I almost titled this post The Final Judgment because this is my last installment in this series… but I figured my play on words might scare some away! If you subscribe to my blog, then you know that for the last two weeks I’ve addressed the ways in which we as women judge other women.
So, a little quiz as we start today. In what area(s) do you tend to be critical of other women?
As you identify an area or two, consider if this applies to you: I’ve found that the root of my judgment is usually based in my own insecurity. If a woman has less on her calendar than me, I’d much rather make the assessment that she’s lazy than wrestle with the fear that I’m too busy. If I see a woman who looks nicer than me, it’s much easier to cast a stone that she must be vain about her looks than to be honest that I feel inferior when I compare myself to her. Please tell me I’m not the only one!
If there’s ever a final place to land on judgment, I think it has to be in the explosively charged area of judging other women based on their children. (Please don’t act like this is a new revelation.)
Yep… every momma in the world, regardless of the age of her children, can easily move into this particular judgment zone. If you have little ones, you just have to look at Instagram or Facebook over the last couple of days since Easter to stir up a little of that emotion. All the professional looking Easter pictures, with immaculately dressed children in monogrammed, matching outfits stir up jealousy or judgment from any mom who didn’t obtain the same results on Sunday morning. The reality is that underneath all those beautiful smiles are moms that actually struggle with a host of different issues. Yet we forget that.
I used to stand in judgment of the mom who had children running around with snotty noses. What type of mom can’t keep her child clean? Then the day came when I had a child who required WWIII to get a clean nose. At some point, it just wasn’t worth it.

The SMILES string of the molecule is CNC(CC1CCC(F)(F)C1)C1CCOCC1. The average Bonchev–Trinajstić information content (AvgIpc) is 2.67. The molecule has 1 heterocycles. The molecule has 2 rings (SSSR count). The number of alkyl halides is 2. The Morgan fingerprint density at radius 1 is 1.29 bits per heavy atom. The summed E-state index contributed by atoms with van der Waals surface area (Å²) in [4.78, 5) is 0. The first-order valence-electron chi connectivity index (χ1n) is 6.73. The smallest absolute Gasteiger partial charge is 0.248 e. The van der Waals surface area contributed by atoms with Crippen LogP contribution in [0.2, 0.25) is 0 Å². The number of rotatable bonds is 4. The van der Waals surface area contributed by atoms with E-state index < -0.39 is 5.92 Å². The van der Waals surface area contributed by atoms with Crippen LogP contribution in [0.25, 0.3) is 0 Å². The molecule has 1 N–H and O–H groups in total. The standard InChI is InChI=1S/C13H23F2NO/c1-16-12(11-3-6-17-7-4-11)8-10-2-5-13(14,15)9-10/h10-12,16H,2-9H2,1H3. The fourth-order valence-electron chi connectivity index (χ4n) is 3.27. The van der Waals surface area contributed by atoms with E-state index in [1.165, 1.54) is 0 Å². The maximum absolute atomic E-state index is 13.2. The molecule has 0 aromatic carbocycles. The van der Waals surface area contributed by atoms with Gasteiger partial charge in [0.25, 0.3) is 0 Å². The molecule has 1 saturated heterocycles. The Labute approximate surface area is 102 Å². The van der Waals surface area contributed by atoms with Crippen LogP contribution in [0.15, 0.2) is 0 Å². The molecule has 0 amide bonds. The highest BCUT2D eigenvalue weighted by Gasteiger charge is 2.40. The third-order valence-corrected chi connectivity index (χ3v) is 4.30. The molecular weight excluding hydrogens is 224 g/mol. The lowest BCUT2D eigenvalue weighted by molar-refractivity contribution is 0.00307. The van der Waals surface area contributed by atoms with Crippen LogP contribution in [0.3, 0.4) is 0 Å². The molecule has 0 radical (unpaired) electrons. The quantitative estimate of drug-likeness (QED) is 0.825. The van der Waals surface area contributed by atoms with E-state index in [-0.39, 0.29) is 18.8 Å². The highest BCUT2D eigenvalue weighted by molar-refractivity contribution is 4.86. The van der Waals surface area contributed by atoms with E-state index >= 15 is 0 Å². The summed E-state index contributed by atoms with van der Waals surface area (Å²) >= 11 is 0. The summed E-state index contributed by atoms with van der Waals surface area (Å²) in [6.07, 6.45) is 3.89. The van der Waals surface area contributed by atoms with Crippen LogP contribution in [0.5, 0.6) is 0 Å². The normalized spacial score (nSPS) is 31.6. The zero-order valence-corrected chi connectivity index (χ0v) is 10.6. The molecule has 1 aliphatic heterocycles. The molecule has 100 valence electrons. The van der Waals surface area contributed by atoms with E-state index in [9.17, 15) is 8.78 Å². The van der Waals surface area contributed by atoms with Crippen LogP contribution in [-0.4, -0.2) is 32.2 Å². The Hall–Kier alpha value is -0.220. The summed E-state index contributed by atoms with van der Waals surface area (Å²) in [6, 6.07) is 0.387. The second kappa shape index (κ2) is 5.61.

As children get older, we judge moms based on the success of their child in sports, school or even friendships. We either covet the successful child or we assume that the results must have been achieved in an unhealthy way. Maybe the mom who’s had a child make a significant lapse in judgment feels the heaviest of all scrutiny. Even the mom of the toddler who bites in Mother’s Day Out can feel the cold stares… as if she had bit the classmate herself.
As children grow, so does the sense of pressure we cast. The mother of the suspended child, of the pregnant teenager, or of the drug user has a prison all of her own as most moms nearby step back a few hundred feet and pretend not to know. And all the while, their silence speaks volumes.
Womanhood (and in this specific case, motherhood) has enough pressures of its own. The next time you feel tempted to silently compare or criticize, I challenge you to do two things:
- Check your motive and identify what insecurity or fear is causing you to want to judge another woman.
- Break the pattern of judgment by speaking words of encouragement and life into that woman.
The tongue has the power of life and death, and those who love it will eat its fruit.
(Proverbs 18:21 NIV)